The Idea of the Lumpenproletariat
Marx and Engels famously use the term lumpenproletariat to describe “that passively rotting mass thrown off by the lowest layers of old society.” The concept suggests that the most marginal are not part of the revolutionary class but are in fact more likely to function as a “bribed tool of reactionary intrigue.” As Raphael Samuel noted, the word came to function as an “unproblematic term of abuse” in early twentieth-century Communist discourse, suggesting a relation between political unreliability and moral failings. The precarious were not merely represented as a threat to radical movements but as personally contemptible in ways that drew on conservative ideas of the undeserving poor. One result of this was to reinforce the focus of Marxist theory and practice on a relatively narrowly defined urban, educated, organized industrial working-class.
The argument that the industrial proletariat is the necessary agent of revolutionary change responds to a particular region and period, to the experience of the Global North in the nineteenth and early twentieth century. These models are less able to accommodate the experience of the Global South or to address what Komlosy calls the current “flexibilization and informalization” of employment. Contemporary theory and practice require concepts able to analyze a variety of histories and respond to new forms of precarity. The Idea of the Lumpenproletariat examines the ways in which literary and cultural analysis contribute to the understanding of the distinct populations produced by neoliberal global capitalism. It analyses the problems the concept of the lumpenproletariat addresses and the ways in which it might be adapted, extended, or replaced. This involves considering whether it provides theoretical insights not available from terms such as “underclass” or “precariat,” and the functions it might serve in both contemporary cultural analysis and political practice.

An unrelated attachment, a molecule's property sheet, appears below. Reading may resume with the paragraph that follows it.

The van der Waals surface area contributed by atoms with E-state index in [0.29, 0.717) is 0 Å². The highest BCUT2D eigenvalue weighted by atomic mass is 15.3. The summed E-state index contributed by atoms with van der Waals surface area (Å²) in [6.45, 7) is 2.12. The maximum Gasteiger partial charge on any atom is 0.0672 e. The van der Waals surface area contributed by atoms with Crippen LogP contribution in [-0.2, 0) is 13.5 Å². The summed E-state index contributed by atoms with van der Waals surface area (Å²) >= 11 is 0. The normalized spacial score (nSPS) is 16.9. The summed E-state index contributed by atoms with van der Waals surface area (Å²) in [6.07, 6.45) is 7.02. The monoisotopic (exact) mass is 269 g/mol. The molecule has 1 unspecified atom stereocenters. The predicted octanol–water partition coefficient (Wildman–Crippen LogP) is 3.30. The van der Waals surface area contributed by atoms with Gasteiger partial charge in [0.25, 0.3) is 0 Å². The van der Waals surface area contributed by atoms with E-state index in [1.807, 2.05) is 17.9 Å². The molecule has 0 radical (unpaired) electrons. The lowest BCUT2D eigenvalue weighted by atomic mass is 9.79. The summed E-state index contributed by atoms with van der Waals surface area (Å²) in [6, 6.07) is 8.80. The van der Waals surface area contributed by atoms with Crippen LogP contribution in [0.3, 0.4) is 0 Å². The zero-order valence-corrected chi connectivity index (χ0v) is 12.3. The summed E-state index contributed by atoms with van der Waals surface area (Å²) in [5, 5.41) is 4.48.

The Idea of the Lumpenproletariat will be divided into two sections, one focusing on theoretical questions and the other on specific literary and cultural readings. Possible topics including, but not limited to:
- the history, theory, and use of the concept of the lumpenproletariat
- Marxist theories and representations of the itinerant, precarious, and criminal
- theories and representations of economic change and social exclusion
- the lumpenproletariat and the Global South
- the lumpenproletariat and globalization
- the lumpenproletariat and ethnicity
- the lumpenproletariat and gender
- the lumpenproleratiat and sexuality
- the lumpenproletariat and disability
- literary representations of the lumpenproletariat
- the lumpenproletariat in popular culture
- the lumpenproletariat and contemporary political practice
Please submit a 500 word abstract to Ben Clarke at email@example.com by March 1, 2021. Completed chapters should be no more than 7500 words and will be due by September 30, 2021.